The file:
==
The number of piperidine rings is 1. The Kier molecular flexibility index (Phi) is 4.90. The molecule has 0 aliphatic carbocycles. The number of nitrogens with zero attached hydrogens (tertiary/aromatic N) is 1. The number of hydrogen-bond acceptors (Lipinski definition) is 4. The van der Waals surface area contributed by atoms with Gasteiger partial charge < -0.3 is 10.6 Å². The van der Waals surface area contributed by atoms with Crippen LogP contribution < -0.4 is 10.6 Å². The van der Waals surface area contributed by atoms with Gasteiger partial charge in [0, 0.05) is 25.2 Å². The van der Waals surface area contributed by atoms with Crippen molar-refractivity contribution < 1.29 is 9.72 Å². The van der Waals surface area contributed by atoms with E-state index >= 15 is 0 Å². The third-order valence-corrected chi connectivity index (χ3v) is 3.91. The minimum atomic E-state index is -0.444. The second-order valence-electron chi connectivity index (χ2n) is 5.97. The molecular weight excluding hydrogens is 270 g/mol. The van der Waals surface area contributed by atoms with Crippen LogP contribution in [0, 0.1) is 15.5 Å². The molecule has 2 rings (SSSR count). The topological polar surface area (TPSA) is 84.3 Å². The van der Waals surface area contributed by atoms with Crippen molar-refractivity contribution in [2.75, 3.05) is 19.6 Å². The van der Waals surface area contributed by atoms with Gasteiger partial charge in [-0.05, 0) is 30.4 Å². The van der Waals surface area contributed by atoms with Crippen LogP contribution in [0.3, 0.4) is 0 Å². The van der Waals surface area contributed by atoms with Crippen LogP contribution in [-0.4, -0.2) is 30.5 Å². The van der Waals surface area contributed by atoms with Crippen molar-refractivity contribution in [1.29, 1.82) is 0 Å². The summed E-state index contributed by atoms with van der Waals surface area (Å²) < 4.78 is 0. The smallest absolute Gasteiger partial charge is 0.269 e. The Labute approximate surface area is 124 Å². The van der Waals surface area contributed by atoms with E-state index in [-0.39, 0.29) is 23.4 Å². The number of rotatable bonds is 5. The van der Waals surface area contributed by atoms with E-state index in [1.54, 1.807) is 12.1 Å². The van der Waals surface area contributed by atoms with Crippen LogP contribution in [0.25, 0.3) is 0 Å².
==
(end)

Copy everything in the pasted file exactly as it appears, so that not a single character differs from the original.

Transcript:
The number of piperidine rings is 1. The Kier molecular flexibility index (Phi) is 4.90. The molecule has 0 aliphatic carbocycles. The number of nitrogens with zero attached hydrogens (tertiary/aromatic N) is 1. The number of hydrogen-bond acceptors (Lipinski definition) is 4. The van der Waals surface area contributed by atoms with Gasteiger partial charge < -0.3 is 10.6 Å². The van der Waals surface area contributed by atoms with Crippen LogP contribution < -0.4 is 10.6 Å². The van der Waals surface area contributed by atoms with Gasteiger partial charge in [0, 0.05) is 25.2 Å². The van der Waals surface area contributed by atoms with Crippen molar-refractivity contribution < 1.29 is 9.72 Å². The van der Waals surface area contributed by atoms with E-state index >= 15 is 0 Å². The third-order valence-corrected chi connectivity index (χ3v) is 3.91. The minimum atomic E-state index is -0.444. The second-order valence-electron chi connectivity index (χ2n) is 5.97. The molecular weight excluding hydrogens is 270 g/mol. The van der Waals surface area contributed by atoms with Crippen LogP contribution in [0, 0.1) is 15.5 Å². The molecule has 2 rings (SSSR count). The topological polar surface area (TPSA) is 84.3 Å². The van der Waals surface area contributed by atoms with Crippen molar-refractivity contribution in [2.75, 3.05) is 19.6 Å². The van der Waals surface area contributed by atoms with Gasteiger partial charge in [-0.05, 0) is 30.4 Å². The van der Waals surface area contributed by atoms with Crippen LogP contribution in [0.3, 0.4) is 0 Å². The van der Waals surface area contributed by atoms with Crippen LogP contribution in [-0.4, -0.2) is 30.5 Å². The van der Waals surface area contributed by atoms with Crippen molar-refractivity contribution in [1.29, 1.82) is 0 Å². The summed E-state index contributed by atoms with van der Waals surface area (Å²) < 4.78 is 0. The smallest absolute Gasteiger partial charge is 0.269 e. The Labute approximate surface area is 124 Å². The van der Waals surface area contributed by atoms with E-state index in [-0.39, 0.29) is 23.4 Å². The number of rotatable bonds is 5. The van der Waals surface area contributed by atoms with E-state index in [1.54, 1.807) is 12.1 Å². The van der Waals surface area contributed by atoms with Crippen LogP contribution in [0.25, 0.3) is 0 Å².